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Why putting Mercy in Action is vital to the health of our parish communities Why putting Mercy in Action is vital to the health of our parish communities
Here in Detroit we are all about “Unleashing the Gospel”! Pope Francis, in Joy of the Gospel , writes, “the kerygma has a clear social content: at the very heart of the Gospel is life in community and engagement with others. The content of the first proclamation has an immediate moral implication centered on charity.” What does this mean? It means that, like faith, according to St. James, evangelization without works is dead.

Pope Francis is also clear that there can be no evangelization without the spoken and explicit proclamation of the Good News of Jesus Christ — we could not agree more! As parish communities we have to keep two things in balance: witness and proclamation. If proclamation is not partnered with demonstrations of fraternal love for our neighbors, we appear to the world out of touch with our own message.

To remind the faithful of our need to practice this kind of evangelization — what Archbishop Vigneron calls “evangelical charity” in his pastoral letter Unleash the Gospel — the Archdiocese of Detroit is sponsoring the fifth annual Mercy in Action Day of Service on Saturday, October 17th.

While preparing for the Day of Service, some of our Christian Service Coordinators reflected upon what Mercy in Action means to them. Take a moment to reflect on their wisdom:

At the Church of the Holy Family, our parish vision states that we seek to live as “Catholic missionary disciples” who “know Jesus personally and live in the power of the Holy Spirit.” As our parishioners grow in missionary discipleship, they become increasingly generous with their time and their gifts, enabling us to serve many people in our community. We offer them prayer and a relationship with Jesus, and also take care of their material needs. This is Mercy in Action!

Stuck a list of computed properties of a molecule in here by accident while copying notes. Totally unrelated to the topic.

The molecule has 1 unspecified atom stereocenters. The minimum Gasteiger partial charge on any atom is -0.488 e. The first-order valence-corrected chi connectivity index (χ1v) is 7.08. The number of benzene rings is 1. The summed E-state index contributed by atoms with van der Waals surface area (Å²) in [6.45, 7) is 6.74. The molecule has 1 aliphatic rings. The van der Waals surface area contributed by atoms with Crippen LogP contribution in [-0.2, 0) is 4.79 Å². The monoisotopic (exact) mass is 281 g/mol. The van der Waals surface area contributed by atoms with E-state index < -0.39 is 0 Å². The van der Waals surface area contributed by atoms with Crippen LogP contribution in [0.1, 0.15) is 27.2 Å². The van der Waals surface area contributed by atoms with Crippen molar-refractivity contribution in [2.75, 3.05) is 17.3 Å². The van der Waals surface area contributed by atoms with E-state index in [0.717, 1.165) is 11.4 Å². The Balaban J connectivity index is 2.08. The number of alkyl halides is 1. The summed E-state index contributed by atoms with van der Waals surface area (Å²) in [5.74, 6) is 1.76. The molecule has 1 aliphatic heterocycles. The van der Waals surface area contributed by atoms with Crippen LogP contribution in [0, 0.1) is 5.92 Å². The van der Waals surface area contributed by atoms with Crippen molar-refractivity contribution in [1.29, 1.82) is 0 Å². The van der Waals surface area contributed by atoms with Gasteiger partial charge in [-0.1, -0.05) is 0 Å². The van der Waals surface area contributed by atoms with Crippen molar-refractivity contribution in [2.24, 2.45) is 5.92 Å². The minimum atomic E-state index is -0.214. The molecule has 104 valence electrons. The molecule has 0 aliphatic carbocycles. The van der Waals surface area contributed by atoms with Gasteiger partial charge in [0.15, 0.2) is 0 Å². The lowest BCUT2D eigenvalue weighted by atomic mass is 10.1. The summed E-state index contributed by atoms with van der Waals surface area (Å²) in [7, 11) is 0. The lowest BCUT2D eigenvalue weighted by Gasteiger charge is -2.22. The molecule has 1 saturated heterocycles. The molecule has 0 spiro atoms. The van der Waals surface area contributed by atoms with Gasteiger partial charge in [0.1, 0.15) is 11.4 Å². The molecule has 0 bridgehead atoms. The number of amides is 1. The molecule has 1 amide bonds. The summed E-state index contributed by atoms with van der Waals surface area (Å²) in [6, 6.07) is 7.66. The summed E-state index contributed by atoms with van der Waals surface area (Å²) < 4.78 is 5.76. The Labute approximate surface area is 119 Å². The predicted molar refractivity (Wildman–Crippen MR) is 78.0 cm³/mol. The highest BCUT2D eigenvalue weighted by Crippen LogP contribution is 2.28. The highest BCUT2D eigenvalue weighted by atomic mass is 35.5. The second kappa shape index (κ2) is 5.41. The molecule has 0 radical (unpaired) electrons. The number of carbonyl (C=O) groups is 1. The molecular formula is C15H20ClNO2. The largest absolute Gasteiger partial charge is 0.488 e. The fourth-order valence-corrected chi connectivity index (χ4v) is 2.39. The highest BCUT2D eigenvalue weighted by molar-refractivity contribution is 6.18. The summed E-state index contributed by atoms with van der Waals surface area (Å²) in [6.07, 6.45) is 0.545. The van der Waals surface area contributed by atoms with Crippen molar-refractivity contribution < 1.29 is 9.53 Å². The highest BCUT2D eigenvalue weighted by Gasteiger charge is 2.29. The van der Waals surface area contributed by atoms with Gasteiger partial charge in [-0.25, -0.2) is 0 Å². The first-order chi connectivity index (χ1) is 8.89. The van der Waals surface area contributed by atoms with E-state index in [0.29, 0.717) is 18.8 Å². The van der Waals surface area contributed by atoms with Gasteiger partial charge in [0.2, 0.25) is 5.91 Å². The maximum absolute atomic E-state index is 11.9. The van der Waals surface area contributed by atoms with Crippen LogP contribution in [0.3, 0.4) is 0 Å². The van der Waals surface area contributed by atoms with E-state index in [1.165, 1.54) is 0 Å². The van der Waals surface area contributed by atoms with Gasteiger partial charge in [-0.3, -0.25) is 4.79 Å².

- Roxanne Hundsrucker, Holy Family, Novi

Just as a body needs a variety of practices such as a healthy diet, exercise, work, recreation, and relaxation to function correctly, a parish needs parishioners to use their gifts and talents to serve the parish and others to remain healthy. St. James tells us that if faith itself does not have works, it is dead.

When people engage in acts of kindness, service, mercy, and love, their faith is enriched as well as the recipient of those acts. We become the hands and feet of God, as Mother Teresa said. Acts of mercy are the hallmark of the Catholic faith. Our salvation depends on them.

- Sue Crudgington, St. Fabian, Farmington Hills

When we share God’s mercy with our neighbors in need, we are sharing in Jesus’ mission of mercy: To “bring good news to the poor, and liberty to the captives”.

According to Pope Francis, when we tend to the wounded in works of mercy, we are also tending to the wounds of Christ. This is what it means to be a missionary disciple: to not only embody Christ by sharing God’s mercy with those in need, but to encounter Christ in the wounds of those he identifies himself with in the Gospel: the stranger, the hungry, the thirsty, the naked, and the imprisoned.

- Sam Jennings, St. Andrew, Rochester

Putting mercy into action – particularly in an organized way – not only helps to highlight the various ministries that a parish offers for its members to become involved in, but it also brings to light in a very tangible way the needs that exist in that parish, the community, and beyond. It gets people thinking about what’s outside the church doors, how they can see Christ in others, and how they can BE Christ to others. It’s sharing the Good News not necessarily with words, but with actions.

- Nancy Steele, St. Daniel, Clarkston

The Mercy in Action Day is a day of service and fellowship. Established during Pope Francis’ Holy Year of Mercy, the day brings together parishioners from parishes throughout the Archdiocese of Detroit to serve those who live on the fringes of our communities. Working side by side with fellow Catholics reminds us that we are part of a larger Church. It is a day to be inspired and encouraged by the good that a community of faithful can achieve in showing mercy and hope to those in need. “Let the Church always be a place of mercy and hope.” - Pope Francis

- Mary Kraus, St. Lawrence, Utica